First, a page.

Tag Archives: men’s health

Health Week: My Many Faces

Moustache Week: Faces

I don’t know about you, but my moustache-growing efforts for Movember have put me in a mind to reminisce about the different kinds of facial hair I’ve had over the years.

I’ve done a lot with my face since I first started getting a beard in junior high: I grew out my sideburns to play Elvis in a musical in high school. I sculpted a Johnny Depp-esque goatee so I could be Jack Sparrow one Halloween (I know, I know—who didn’t?). I cultivated some Victorian muttonchops for my masquerade wedding (I know, I know—who didn’t?).

In fact, every depiction in today’s accompanying illustration is a real style I’ve sported. Yes, that includes the Wolverine sideburns, the half-face beard (I only had that for one evening, and surprisingly few people noticed—or were willing to admit they’d noticed), the bald-with-a-‘stache combo, and the bleached-white look, which a stylist did for me for Christmas for free one year when I was playing Santa for a bunch of kids at my wife’s work. The bleaching process took two days, and when I was just halfway through, my long hair and full beard were a buttery yellow. I looked like a harvest god or like I should be in the corner of an antiquated map near the compass rose, blowing ships toward the place that says, “Here be monsters.” I was scary looking.

I take a lot of pride in my ability to change my facial hair at will, and it’s something I hope my son will someday be able to do as well. I already mentioned this in my introduction to him on this blog, but I enjoy shaving, and I look forward to teaching him how to maintain anything from a bare face to a full beard someday, depending on his preference.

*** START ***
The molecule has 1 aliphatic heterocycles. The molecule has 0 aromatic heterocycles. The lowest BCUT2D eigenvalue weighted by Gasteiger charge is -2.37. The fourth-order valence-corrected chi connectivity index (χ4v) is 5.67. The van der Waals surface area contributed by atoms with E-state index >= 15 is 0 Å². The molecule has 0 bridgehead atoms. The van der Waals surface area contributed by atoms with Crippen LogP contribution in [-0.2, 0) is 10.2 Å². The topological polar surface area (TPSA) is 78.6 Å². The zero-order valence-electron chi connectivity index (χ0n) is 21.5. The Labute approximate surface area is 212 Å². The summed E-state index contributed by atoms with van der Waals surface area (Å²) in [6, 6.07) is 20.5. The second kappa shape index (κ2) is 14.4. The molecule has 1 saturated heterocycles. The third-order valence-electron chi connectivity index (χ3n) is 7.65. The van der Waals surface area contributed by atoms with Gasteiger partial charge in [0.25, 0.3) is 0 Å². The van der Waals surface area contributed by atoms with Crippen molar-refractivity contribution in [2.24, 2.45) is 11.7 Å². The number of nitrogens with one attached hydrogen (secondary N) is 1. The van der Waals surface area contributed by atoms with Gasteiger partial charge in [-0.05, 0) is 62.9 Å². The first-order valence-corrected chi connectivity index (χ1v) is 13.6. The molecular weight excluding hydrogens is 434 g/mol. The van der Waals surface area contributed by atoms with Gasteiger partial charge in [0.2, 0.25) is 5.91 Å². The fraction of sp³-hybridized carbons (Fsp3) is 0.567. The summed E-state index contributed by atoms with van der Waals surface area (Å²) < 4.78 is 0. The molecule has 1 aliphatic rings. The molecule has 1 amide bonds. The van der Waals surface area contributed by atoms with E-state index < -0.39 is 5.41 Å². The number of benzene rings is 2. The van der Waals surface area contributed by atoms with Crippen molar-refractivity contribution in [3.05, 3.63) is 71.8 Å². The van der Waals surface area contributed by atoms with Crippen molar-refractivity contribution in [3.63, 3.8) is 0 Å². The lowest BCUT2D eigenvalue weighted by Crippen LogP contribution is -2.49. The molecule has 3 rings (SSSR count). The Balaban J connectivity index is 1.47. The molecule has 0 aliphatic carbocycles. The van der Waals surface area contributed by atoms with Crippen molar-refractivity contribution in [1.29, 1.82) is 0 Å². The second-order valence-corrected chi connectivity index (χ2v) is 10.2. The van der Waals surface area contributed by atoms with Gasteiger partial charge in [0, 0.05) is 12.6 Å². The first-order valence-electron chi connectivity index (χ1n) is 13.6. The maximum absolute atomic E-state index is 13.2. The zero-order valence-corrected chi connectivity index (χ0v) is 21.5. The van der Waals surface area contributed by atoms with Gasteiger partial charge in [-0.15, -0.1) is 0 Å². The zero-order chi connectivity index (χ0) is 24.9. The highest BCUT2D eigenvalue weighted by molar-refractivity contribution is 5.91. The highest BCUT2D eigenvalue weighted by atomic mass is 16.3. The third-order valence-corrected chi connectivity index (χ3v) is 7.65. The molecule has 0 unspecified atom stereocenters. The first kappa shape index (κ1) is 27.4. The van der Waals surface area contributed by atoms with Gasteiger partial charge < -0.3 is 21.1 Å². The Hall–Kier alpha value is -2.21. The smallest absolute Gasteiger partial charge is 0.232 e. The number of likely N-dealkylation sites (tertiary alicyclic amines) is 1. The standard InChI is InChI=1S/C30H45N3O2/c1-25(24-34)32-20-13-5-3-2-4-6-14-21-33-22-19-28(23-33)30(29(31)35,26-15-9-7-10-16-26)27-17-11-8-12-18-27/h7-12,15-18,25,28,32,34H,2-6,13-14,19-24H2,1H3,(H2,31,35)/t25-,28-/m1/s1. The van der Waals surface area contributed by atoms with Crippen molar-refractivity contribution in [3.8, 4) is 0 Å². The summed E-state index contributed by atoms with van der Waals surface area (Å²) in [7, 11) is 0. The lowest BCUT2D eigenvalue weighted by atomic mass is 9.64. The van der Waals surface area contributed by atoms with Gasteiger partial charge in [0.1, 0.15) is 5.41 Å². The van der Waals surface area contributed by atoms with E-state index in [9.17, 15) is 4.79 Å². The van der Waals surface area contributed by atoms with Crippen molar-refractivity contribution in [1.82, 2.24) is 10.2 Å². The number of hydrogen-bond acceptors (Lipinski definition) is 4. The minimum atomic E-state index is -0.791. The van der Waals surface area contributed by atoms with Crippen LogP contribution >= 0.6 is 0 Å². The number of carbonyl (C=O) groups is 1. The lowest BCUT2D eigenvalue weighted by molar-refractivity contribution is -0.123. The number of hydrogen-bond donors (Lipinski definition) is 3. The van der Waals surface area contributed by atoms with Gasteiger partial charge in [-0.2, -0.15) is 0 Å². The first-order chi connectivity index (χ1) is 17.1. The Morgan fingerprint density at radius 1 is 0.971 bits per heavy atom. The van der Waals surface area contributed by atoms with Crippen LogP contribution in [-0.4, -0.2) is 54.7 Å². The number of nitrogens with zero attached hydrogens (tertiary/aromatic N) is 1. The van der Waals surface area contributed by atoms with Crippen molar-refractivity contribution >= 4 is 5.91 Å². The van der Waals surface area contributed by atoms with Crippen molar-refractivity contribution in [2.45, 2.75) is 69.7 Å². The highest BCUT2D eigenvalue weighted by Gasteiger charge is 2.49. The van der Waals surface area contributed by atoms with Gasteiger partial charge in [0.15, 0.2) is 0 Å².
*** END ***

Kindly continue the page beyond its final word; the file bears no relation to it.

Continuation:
Well, his preference and his growing ability. To that end, I hope he takes after my side of the family—at least for the facial hair side of things. I also hope that, for the rest of his body, he doesn’t take after me at all. I’m pretty well covered, if you get what I mean. It’s like that scene in Jaws when Richard Dreyfuss opens his shirt to bare his chest and Roy Scheider says, “You’re wearing a sweater.” But from the back.

I also also hope that I’ll be around to see my son grow his first goatee or moustache or whatever he chooses. This Movember has put me in a mind to think not just about hairs of faces past, but about my health for the future.

In researching the roots of this month-long men’s-health-awareness-and-fundraising effort, I learned that testicular cancer is most common in young and middle-aged men, which—at 34 years old—is a category into which I fall. Cancer.org reports that about half of all testicular cancer cases are in men between the ages of 20 and 34. I apparently have about a 1 in 270 chance of getting it in my lifetime (and a 1 in 5,000 chance of dying from it). Those are pretty good odds—but if you’ve been reading this blog with any sort of regularity, you’ll know that I’m a worrier, so odds don’t really matter to me.

There’s a self exam I recently learned about—it involves a shower, a thumb and fingers, and a familiarity with, well, the typical lay of the land down there—but I’ll spare you any more details. If you’re a guy and you’re older than 20, though, it might be a good idea to familiarize yourself with the specifics. And to roll with them about once a month. You know, for your future, too.

Sorry if this post got a little graphic, especially since I started by mentioning how hairy I am and literally went south from there. I should warn you, though, that I’ve set aside this whole week to talk about Movember and its focus on testicular cancer, prostate cancer, and mental health, so it might not be pretty.

Hopefully, though, it will be good.

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Fright Week: Back Up, Mr. DeMille

Fright Week: Back Up, Mr. DeMille

I was up late last night playing Dungeons and Dragons (I’m just a level 2 bard, so don’t think I’m all hardcore or anything), so I decided to sleep in this morning.

Except, of course, I didn’t clear that with my son, who woke up at 6 and didn’t believe my wife and me when we told him it was still the middle of the night. It was dark out, so we thought we had a shot.